In A. O. Osho v. Foreign Finance Corporation (1991) 4 NWLR (Pt. 184) 157 at 195 para D, the Supreme Court, per Obaseki JSC, held that,
When therefore public purpose is stated to be the ground for revocation, any of above purposes is impliedly incorporated in order. If as has occurred in the instant appeal the land taken ostensibly for public purposes in the order of revocation is later discovered to be in use for other purposes, the revocation of the statutory right of occupancy is vitiated and the order becomes unlawful.
At page 187, para G to H, of A. O. Osho v. Foreign Finance Corporation (supra) the Court further stated as follows,
The purposes for which the power of revocation of a right of occupancy was conferred on the Military Governor of a State have been clearly set out in the Land Use Act. Any revocation for purposes outside the ones prescribed even though ostensibly for purposes prescribed by the Land Use Act is against the policy and intention of the Land Use Act and can be declared invalid null and void by a competent court of law. The Court of Appeal having found on the evidence that the Military Governor revoked the plaintiff’s right of occupancy not in the manner and for the purposes prescribed y the Land Use Act was perfectly justified to have declared the revocation invalid, and null and void.
Similarly, in Chief Ereku v. Military Governor, Mid-Western State of Nigeria (1974) 1 ALL NLR (Pt. 2) 163 at 171-172 para 25 to 30, the Supreme Court, per Elias CJN, as he then was, noted as follows
We are of the view that it is wrong for counsel for the respondents to assume that the notice of acquisition has by itself settled the matter by saying that it is “for public purpose absolutely”. That counsel argued that the mere claim in the notice of acquisition that it was for “public purpose” is sufficient and no attempt should be made to go beind it in order to look at what was done subsequently. We think that the following observation of the learned trial judge is a sufficient answer:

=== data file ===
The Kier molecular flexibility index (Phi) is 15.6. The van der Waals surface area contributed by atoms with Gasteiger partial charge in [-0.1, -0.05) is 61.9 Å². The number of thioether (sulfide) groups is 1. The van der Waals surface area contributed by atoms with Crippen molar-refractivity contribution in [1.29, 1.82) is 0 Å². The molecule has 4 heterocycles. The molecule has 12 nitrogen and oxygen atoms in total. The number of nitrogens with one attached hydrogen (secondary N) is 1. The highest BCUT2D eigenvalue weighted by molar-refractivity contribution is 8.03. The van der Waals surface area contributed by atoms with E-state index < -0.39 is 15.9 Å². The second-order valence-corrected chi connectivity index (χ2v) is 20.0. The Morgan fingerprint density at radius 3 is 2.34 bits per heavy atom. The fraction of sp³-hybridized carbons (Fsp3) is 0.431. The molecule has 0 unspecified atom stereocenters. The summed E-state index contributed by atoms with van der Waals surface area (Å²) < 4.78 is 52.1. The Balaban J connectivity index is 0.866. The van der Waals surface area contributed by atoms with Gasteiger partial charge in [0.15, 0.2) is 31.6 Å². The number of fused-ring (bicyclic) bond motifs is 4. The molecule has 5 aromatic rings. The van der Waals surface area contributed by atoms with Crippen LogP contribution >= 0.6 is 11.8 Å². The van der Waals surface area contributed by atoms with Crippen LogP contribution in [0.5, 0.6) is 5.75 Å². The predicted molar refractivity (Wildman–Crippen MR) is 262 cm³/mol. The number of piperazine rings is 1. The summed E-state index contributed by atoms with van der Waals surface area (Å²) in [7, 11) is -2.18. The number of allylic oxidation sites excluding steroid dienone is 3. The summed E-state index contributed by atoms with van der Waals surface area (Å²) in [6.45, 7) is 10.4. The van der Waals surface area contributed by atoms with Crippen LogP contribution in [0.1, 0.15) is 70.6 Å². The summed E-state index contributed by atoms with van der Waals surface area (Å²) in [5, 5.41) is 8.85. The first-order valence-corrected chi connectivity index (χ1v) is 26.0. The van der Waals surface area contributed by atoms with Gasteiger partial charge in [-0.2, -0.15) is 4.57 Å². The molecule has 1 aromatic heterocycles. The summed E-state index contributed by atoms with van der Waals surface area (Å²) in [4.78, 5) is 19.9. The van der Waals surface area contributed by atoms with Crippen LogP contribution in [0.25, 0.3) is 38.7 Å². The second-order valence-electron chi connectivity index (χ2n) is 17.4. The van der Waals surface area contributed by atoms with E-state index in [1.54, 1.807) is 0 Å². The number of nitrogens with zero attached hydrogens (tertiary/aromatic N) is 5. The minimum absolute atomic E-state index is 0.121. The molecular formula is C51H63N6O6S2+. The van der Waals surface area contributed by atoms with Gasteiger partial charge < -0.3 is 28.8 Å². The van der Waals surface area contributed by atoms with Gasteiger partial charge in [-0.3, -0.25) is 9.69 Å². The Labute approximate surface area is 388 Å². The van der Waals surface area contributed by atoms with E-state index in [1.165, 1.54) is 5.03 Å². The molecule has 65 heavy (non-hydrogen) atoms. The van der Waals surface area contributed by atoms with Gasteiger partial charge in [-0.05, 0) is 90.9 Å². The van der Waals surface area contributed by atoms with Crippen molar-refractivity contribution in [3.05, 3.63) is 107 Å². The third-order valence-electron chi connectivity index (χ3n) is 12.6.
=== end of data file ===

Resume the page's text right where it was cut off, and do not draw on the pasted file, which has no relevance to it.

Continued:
‘The public purpose for which the Government can compulsorily acquire lands are clearly defined in s. 2 of the Public Lands Acquisition Law, Cap. 105, Vol. IV L/W.N. 1959 and does not include acquisition for the purpose of making a grant of it to a third party and Notice having declared that it was acquired for a public purpose absolutely, I am not prepared to read any purpose outside of the purposes defined in the law. The learned Senior State Counsel has ured the Court to hold that the grant of the lease to Mc-Dermott Overseas Inc. Was in accordance with the public purpose for which the land was acquired because the objects stated in the Articles of Association of the Company were in consonance with the declared objectives of Government to advance the industrial and economic development of the State. This submission is untenable and cannot stand in the face of the express provisions of the Public Lands Acquisition Law. If this had been the expressed purpose on the Notice, I would not have hesitated to declare the acquisition ultra vires the Public Lands Acquisition Law. The fact that the Company has the same objectives as the Government and serves the whole Nigerian public does not bring the act of the Government in granting the lease within the definition of Public Purpose under the Public Lands Acquisition Law. There is no doubt that McDermott Overseas Inc. Is a Company working with a view to earning for its members (not the Nigerian Public) and is a private person in law’
In Olatunji v. Military Governor of Oyo State (1995) 5 N.W.L.R. (pt. 397) 586 @ 602 paras F to H, the Court of Appeal instructively stated thus,
The case of A. O. Osho v. Foreing Finance Corporation (1991) 4 NWLR (Pt. 184) 157, Chief A. O. Lawson v. Chief A.A. Ajibulu (1991) 6 NWLR (Pt. 195) 44 and Chief Ereku v. Military Governor, Mid-Western State of Nigeria (1974) 10 SC 59; (1974) 1 ALL NLR (Pt. 2) 163 are all decisions saying if a property is ostensibly acquired for public purpose and it is subsequently discovered that it has directly or indirectly been diverted to serve private need the acquisition can be vitiated. The acquiring authority cannot rob Peter to pay Paul by divesting one citizen of his interest in a property by vesting same in another; Dzungwe v. Gbishe (supra). If the acquiring authority can no longer find a public purpose for the land so acquired the only avenue open to it is to deacquire it and let the same rever to the person in whom it was already vested. And in all cases where public purpose failed, the land reverted to original owner: Ajao & Another v. Sole Administrator for Ibadan City Council (1971) 1 NMLR 74.